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Bentley Encourages Alabamians to Assist Victims of Hurricane Sandy

By Brandon Moseley
Alabama Political Reporter

The largest Hurricane in the Atlantic in recorded history plowed into some of the most densely populated communities in this country dumping storm surge, massive rain fall, tremendous wind, and further inland a massive blizzard. New York City and New Jersey are flooded, Maryland and West Virginia are digging out from a blizzard and severe winds have affected communities as far away as Chicago where 60 mph winds are driving 22’ waves on the Great Lakes. 50 Americans are reported killed from the storm and that number is likely to climb as first responders are able to search flooded homes.

Alabama Governor Robert Bentley (R) on Facebook asked Alabama residents to support the relief effort. The Governor wrote, “Folks along the East Coast supported Alabama after the April 27, 2011, tornado outbreak. I encourage Alabamians to return the favor and help people who’ve suffered from the effects of Hurricane Sandy.”

New Jersey Governor Chris Christie said that the damage to the Jersey shore,”Is beyond anything I thought I’d ever see. It is a devastating sight right now.”

Alabama National Guardsmen could be called in to assist with recovery efforts. Gen. Frank J. Grass said in a written statement, “We are monitoring Hurricane Sandy closely and coordinating with our federal, state and local partners to ensure a coordinated and efficient response. Units across the National Guard are making the necessary preparations to respond to the needs of any states affected by Hurricane Sandy; rest assured the National Guard is poised and ready to provide proven responders and capabilities.”

Alabama Power has already dispatched resources to assist in the restoration of power. Over eight and a half million homes have no power as of press time. Candidate for Alabama House District 30 Mack Butler (R) from Rainbow City said on Facebook that his electrical contracting firm, Butler Electric, has sent crews to the disaster.

The Alabama Red Cross has sent eight emergency response vehicles and 16 volunteers to the region and is putting more resources on standby. The Red Cross is asking for people to donate blood because blood collections have stopped in the populous areas affected by the storm.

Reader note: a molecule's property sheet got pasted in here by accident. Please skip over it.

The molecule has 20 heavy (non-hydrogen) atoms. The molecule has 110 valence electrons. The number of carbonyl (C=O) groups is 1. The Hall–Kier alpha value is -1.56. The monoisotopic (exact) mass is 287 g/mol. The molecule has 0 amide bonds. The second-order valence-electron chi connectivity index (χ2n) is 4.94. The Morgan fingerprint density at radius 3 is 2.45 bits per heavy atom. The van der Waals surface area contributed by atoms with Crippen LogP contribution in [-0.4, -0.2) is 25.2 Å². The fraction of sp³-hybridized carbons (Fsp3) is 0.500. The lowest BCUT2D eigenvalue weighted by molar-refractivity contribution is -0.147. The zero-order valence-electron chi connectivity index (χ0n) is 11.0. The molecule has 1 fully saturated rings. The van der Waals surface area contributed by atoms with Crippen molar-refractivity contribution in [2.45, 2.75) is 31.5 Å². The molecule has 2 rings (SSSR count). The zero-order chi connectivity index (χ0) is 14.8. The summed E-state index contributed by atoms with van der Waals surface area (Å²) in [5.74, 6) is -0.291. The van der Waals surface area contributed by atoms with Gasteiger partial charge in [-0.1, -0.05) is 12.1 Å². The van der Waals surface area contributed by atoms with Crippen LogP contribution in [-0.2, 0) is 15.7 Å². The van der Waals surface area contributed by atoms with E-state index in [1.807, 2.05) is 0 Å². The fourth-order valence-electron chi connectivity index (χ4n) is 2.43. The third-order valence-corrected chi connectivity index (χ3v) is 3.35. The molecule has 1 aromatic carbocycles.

The senior vice president of Disaster Services for the Red Cross. Charley Shimanski said, ““This storm is dangerous and it’s critical to follow the advice of local emergency officials. If people are told to evacuate, evacuate. This storm is dangerous and it’s critical to follow the advice of local emergency officials. If people are told to evacuate, they need to do it. The Red Cross has shelters open and will be opening more throughout the day. Hundreds of disaster workers are ready with relief supplies and emergency vehicles in place to help. This will be a large, costly relief response and we need help now,” Shimanski said. “People can help by making a donation to support American Red Cross Disaster Relief online, by text or by phone.”.

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NPR is reporting that total economic losses from the storm could exceed $30 billion. Catastrophe risk modeling firm Eqecat estimates that Sandy could exceed $10 billion in insured losses. More than 1 million homes have been evacuated and those people are living in hotels, with family, or in shelters.

Insurance adjusters from all over the nation are en route to the affected areas to begin calculating the losses. AIG alone has over 2,500 people taking calls from policy holders.

Robert Hunter the Director of Insurance for the Consumer Federation of America estimates that several hundred thousand homeowners are likely to file claims for wind damage and tens of thousands will file claims for flood damage. Homeowners’ policies will pay for wind damage but not for flooding and storm surge. The Federal Flood Insurance Program insures against flooding. The program has over $45 billion in insured properties in New Jersey, New York, and Connecticut areas where Sandy came ashore.

Brandon Moseley is a former reporter at the Alabama Political Reporter.

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